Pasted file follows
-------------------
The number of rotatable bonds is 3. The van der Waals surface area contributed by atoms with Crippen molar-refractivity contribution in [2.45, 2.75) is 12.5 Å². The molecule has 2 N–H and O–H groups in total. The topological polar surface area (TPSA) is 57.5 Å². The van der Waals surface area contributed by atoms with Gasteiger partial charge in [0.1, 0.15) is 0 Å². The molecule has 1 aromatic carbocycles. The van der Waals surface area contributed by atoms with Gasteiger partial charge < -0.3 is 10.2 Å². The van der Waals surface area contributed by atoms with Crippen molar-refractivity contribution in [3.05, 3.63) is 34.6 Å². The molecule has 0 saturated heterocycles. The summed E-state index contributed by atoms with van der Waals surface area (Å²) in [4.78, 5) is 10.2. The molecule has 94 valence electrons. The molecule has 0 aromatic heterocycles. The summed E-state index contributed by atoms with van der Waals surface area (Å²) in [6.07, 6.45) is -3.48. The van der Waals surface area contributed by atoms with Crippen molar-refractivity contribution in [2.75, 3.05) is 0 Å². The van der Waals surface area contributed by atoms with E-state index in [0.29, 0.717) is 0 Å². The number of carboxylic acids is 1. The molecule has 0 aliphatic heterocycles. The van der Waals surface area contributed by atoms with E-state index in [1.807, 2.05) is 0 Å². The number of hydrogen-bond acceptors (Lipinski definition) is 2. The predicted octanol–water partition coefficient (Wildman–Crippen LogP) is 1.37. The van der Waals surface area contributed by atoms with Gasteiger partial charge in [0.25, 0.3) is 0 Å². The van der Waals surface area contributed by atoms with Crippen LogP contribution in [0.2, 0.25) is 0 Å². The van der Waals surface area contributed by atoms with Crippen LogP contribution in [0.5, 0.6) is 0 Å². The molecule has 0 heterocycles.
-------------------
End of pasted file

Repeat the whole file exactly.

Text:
The number of rotatable bonds is 3. The van der Waals surface area contributed by atoms with Crippen molar-refractivity contribution in [2.45, 2.75) is 12.5 Å². The molecule has 2 N–H and O–H groups in total. The topological polar surface area (TPSA) is 57.5 Å². The van der Waals surface area contributed by atoms with Gasteiger partial charge in [0.1, 0.15) is 0 Å². The molecule has 1 aromatic carbocycles. The van der Waals surface area contributed by atoms with Gasteiger partial charge < -0.3 is 10.2 Å². The van der Waals surface area contributed by atoms with Crippen molar-refractivity contribution in [3.05, 3.63) is 34.6 Å². The molecule has 0 saturated heterocycles. The summed E-state index contributed by atoms with van der Waals surface area (Å²) in [4.78, 5) is 10.2. The molecule has 94 valence electrons. The molecule has 0 aromatic heterocycles. The summed E-state index contributed by atoms with van der Waals surface area (Å²) in [6.07, 6.45) is -3.48. The van der Waals surface area contributed by atoms with Crippen molar-refractivity contribution in [2.75, 3.05) is 0 Å². The van der Waals surface area contributed by atoms with E-state index in [0.29, 0.717) is 0 Å². The number of carboxylic acids is 1. The molecule has 0 aliphatic heterocycles. The van der Waals surface area contributed by atoms with E-state index in [1.807, 2.05) is 0 Å². The number of hydrogen-bond acceptors (Lipinski definition) is 2. The predicted octanol–water partition coefficient (Wildman–Crippen LogP) is 1.37. The van der Waals surface area contributed by atoms with Gasteiger partial charge in [0.25, 0.3) is 0 Å². The van der Waals surface area contributed by atoms with Crippen LogP contribution in [0.2, 0.25) is 0 Å². The van der Waals surface area contributed by atoms with Crippen LogP contribution in [0.5, 0.6) is 0 Å². The molecule has 0 heterocycles.